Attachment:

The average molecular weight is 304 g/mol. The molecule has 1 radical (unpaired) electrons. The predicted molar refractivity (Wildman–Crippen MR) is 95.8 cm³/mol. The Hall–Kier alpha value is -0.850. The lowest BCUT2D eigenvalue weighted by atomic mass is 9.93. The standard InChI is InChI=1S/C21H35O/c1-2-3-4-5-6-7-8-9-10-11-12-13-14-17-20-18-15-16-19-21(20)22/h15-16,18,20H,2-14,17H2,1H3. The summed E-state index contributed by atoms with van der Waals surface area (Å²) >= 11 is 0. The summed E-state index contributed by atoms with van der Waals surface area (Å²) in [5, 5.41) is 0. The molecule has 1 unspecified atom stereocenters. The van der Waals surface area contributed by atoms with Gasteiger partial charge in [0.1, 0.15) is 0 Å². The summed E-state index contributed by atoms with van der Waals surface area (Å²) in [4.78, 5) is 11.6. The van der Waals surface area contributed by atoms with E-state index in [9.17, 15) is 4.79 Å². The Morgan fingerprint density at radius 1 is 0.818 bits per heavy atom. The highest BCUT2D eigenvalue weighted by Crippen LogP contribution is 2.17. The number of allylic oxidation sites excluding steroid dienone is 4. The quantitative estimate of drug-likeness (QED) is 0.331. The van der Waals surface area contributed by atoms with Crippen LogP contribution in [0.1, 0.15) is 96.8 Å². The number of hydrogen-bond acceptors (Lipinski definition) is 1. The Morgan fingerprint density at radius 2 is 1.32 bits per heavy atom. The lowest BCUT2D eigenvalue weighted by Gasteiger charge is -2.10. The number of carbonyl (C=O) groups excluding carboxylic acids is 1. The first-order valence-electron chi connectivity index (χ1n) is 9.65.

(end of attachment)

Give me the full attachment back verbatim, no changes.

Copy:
The average molecular weight is 304 g/mol. The molecule has 1 radical (unpaired) electrons. The predicted molar refractivity (Wildman–Crippen MR) is 95.8 cm³/mol. The Hall–Kier alpha value is -0.850. The lowest BCUT2D eigenvalue weighted by atomic mass is 9.93. The standard InChI is InChI=1S/C21H35O/c1-2-3-4-5-6-7-8-9-10-11-12-13-14-17-20-18-15-16-19-21(20)22/h15-16,18,20H,2-14,17H2,1H3. The summed E-state index contributed by atoms with van der Waals surface area (Å²) >= 11 is 0. The summed E-state index contributed by atoms with van der Waals surface area (Å²) in [5, 5.41) is 0. The molecule has 1 unspecified atom stereocenters. The van der Waals surface area contributed by atoms with Gasteiger partial charge in [0.1, 0.15) is 0 Å². The summed E-state index contributed by atoms with van der Waals surface area (Å²) in [4.78, 5) is 11.6. The van der Waals surface area contributed by atoms with E-state index in [9.17, 15) is 4.79 Å². The Morgan fingerprint density at radius 1 is 0.818 bits per heavy atom. The highest BCUT2D eigenvalue weighted by Crippen LogP contribution is 2.17. The number of allylic oxidation sites excluding steroid dienone is 4. The quantitative estimate of drug-likeness (QED) is 0.331. The van der Waals surface area contributed by atoms with Crippen LogP contribution in [0.1, 0.15) is 96.8 Å². The number of hydrogen-bond acceptors (Lipinski definition) is 1. The Morgan fingerprint density at radius 2 is 1.32 bits per heavy atom. The lowest BCUT2D eigenvalue weighted by Gasteiger charge is -2.10. The number of carbonyl (C=O) groups excluding carboxylic acids is 1. The first-order valence-electron chi connectivity index (χ1n) is 9.65.